The University of Richmond’s Journal of Global Law & Business is proud to announce its annual Corruption Issue. In this series of posts, each co-authored by a UR law student and Professor Andy Spalding, we’ll introduce this year’s articles and invite submissions for next year’s issue.
How can we encourage investment in developing countries while still promoting anti-bribery norms? The U.S. government has attempted to walk a tight rope between preventing U.S. dollars from entering a corrupt system abroad, and allowing US companies to promote American ideals in emerging markets. But consider the case of countries emerging from major political turmoil or natural disasters: the Haitis, the Sudans, the Afghanistans. These places need foreign investment the most, and need companies that will push for increased transparency. But these are also the markets that pose the greatest FCPA risk.
In A New Affirmative Defense for Countries Exiting Major Internal Strife, (available from ssrn here), Chris Rohde explores the possibility of a new affirmative defense. He proposes allowing companies to present the DOJ and SEC with a comprehensive plan that outlines their compliance strategy prior to entering the market. The agencies would review the plan and impose additional requirements. If the company were to adopt those requirements, the enforcement agencies would offer in return a measure of grace in allowing the company to operate in the high-needs, high-risk market.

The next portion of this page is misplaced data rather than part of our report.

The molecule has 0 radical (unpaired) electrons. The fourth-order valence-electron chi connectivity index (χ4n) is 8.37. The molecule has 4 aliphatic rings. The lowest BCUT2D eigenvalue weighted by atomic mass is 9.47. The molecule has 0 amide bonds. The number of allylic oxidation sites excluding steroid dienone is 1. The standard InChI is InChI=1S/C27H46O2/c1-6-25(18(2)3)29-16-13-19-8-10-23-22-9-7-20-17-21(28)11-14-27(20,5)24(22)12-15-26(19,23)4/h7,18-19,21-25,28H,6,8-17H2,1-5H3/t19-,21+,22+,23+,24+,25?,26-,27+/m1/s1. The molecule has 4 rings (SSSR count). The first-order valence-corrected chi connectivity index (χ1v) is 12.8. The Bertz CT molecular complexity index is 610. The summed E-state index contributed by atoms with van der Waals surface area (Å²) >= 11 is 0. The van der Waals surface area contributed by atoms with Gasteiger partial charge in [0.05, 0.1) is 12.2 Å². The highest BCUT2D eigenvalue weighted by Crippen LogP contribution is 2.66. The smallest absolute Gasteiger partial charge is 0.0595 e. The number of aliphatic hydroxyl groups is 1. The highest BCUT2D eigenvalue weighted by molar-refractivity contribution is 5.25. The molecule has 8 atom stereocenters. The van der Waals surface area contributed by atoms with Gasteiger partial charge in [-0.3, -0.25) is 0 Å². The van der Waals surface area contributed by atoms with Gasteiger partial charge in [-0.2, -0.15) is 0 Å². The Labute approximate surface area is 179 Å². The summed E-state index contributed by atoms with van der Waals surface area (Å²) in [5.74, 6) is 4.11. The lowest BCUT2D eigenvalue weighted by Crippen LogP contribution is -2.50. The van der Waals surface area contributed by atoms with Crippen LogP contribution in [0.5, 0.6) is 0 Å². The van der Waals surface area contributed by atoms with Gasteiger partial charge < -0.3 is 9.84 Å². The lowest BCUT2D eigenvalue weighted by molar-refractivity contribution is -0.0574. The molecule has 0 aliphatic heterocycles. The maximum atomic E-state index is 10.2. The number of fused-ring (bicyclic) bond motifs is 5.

Rhodes believes that on a case-by-case basis the United States can welcome some of these countries back into the international economic fold. An additional affirmative defense, of the sort Rhode explores, could promote the twin goals of the FCPA: transparency and economic development.
The Richmond Journal of Global Law & Business is now accepting articles for publication in its annual bribery and corruption survey. We prefer mid-length articles (around 12,000 words, with a maximum of 18,000 words, including footnotes). If you would like to submit an article for consideration, or discuss the possibility, please contact Chris Rohde here. Articles will be considered through February 15, 2015.
Eric Postow is a second-year student at the University of Richmond School of Law. He will intern this summer at the U.S. Securities and Exchange Commission.
Andy Spalding is Senior Editor of the FCPA Blog and Assistant Professor at the University of Richmond School of Law.